The Silence of the Lambs is a 1991 psychological horror thriller directed by Jonathan Demme and starring Jodie Foster, Anthony Hopkins, Scott Glenn, Ted Levine, Anthony Heald and Brooke Smith. It is based on the novel of the same name by Thomas Harris, his second to feature Dr. Hannibal Lecter, brilliant psychiatrist and cannibalistic serial killer.

In the film, Clarice Starling, a young FBI trainee, seeks the advice of the imprisoned Lecter on catching a serial killer known only as "Buffalo Bill". The film won the top five Academy Awards: Best Picture, Best Actress, Best Actor, Best Director and Best Screenplay.[2][3][4]

Plot[edit | edit source]

Clarice Starling (Jodie Foster) faces Hannibal Lecter (Anthony Hopkins)

Promising student Clarice Starling (Jodie Foster) is pulled from her training at the FBI Academy at Quantico, Virginia by Jack Crawford (Glenn) of the Bureau's Behavioral Science Unit. Crawford tasks her with interviewing the notorious Hannibal Lecter (Hopkins), the brilliant psychiatrist and incarcerated cannibalistic serial killer, believing Lecter's insight might be useful in the pursuit of vicious serial killer Buffalo Bill. Starling travels to the Baltimore State Hospital for the Criminally Insane, where she is led by Dr. Frederick Chilton (Heald) to Hannibal Lecter, the sophisticated, cultured man restrained behind thick glass panels and windowless stone walls.

Although initially pleasant and courteous, Lecter grows impatient with Starling's attempts at "dissecting" him and viciously rebuffs her. As Starling departs, another patient flings fresh semen onto her face, enraging Lecter, who calls Starling back and suggests she consult one of his former patients. Starling interprets the patient's name as a riddle. It leads her to a storage lot where she discovers a man's severed head. She returns to Lecter, who tells her that the man is Benjamin Raspail, who is linked to Buffalo Bill. Though Lecter denies killing Raspail, he offers to profile Buffalo Bill if he is transferred away from the venomous, careerist Dr. Chilton.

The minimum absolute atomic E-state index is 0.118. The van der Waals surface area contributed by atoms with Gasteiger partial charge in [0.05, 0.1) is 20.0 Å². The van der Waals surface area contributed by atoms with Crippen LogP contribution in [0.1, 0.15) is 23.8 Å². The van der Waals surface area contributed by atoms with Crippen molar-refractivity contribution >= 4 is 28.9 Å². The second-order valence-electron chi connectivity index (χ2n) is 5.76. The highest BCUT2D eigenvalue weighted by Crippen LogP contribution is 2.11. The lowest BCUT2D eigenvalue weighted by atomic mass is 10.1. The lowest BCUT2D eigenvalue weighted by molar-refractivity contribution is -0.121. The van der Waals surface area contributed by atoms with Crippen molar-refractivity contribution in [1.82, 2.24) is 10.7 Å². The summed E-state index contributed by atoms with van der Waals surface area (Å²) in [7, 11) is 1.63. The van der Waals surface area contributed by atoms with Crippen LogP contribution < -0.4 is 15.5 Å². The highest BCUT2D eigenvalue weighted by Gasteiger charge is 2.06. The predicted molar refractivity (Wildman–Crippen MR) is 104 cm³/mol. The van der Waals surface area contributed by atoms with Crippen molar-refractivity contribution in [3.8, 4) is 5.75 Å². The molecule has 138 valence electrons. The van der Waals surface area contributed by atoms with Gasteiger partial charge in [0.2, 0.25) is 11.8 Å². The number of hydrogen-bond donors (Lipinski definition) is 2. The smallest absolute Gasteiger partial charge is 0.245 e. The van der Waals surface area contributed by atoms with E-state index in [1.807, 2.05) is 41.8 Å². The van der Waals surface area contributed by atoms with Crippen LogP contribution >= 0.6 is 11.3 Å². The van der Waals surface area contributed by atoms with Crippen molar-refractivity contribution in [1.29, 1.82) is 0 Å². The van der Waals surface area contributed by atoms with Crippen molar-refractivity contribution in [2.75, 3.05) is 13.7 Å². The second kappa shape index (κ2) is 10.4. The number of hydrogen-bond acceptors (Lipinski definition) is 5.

A chrysalis

Hours and miles away, Buffalo Bill abducts Catherine Martin, the daughter of United States Senator Ruth Martin. Starling is again pulled from Quantico and accompanies Crawford to West Virginia, where the body of another of Bill's victims has been found. Starling helps perform the autopsy and extracts the chrysalis of a Death's-head Hawkmoth from the victim's throat. At Quantico, as news of Catherine Martin's abduction sweeps the country, Crawford authorizes Starling to offer Hannibal Lecter a fake deal promising a prison transfer if he provides information that helps profile Buffalo Bill and rescue Catherine Martin. Instead, Lecter begins a game of quid pro quo with Starling, offering comprehensive clues and insights about Buffalo Bill in exchange for events from Starling's traumatic childhood, something she was advised not to do.